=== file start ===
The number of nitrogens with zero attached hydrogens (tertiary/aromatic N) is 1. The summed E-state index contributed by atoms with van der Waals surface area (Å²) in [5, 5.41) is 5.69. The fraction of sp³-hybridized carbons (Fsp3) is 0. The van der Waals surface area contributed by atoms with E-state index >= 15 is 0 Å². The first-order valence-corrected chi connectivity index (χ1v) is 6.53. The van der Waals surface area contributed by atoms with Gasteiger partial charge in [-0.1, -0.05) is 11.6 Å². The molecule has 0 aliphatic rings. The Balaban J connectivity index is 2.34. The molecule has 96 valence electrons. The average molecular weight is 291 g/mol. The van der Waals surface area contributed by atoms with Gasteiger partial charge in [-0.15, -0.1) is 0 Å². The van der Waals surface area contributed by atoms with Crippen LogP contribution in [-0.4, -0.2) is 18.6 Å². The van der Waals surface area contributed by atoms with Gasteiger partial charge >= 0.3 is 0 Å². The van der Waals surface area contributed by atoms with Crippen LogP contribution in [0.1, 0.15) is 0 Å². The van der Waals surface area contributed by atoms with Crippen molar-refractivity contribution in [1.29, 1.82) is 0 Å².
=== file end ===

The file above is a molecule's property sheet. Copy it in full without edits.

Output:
The number of nitrogens with zero attached hydrogens (tertiary/aromatic N) is 1. The summed E-state index contributed by atoms with van der Waals surface area (Å²) in [5, 5.41) is 5.69. The fraction of sp³-hybridized carbons (Fsp3) is 0. The van der Waals surface area contributed by atoms with E-state index >= 15 is 0 Å². The first-order valence-corrected chi connectivity index (χ1v) is 6.53. The van der Waals surface area contributed by atoms with Gasteiger partial charge in [-0.1, -0.05) is 11.6 Å². The molecule has 0 aliphatic rings. The Balaban J connectivity index is 2.34. The molecule has 96 valence electrons. The average molecular weight is 291 g/mol. The van der Waals surface area contributed by atoms with Gasteiger partial charge in [-0.15, -0.1) is 0 Å². The van der Waals surface area contributed by atoms with Crippen LogP contribution in [-0.4, -0.2) is 18.6 Å². The van der Waals surface area contributed by atoms with Gasteiger partial charge >= 0.3 is 0 Å². The van der Waals surface area contributed by atoms with Crippen LogP contribution in [0.1, 0.15) is 0 Å². The van der Waals surface area contributed by atoms with Crippen molar-refractivity contribution in [1.29, 1.82) is 0 Å².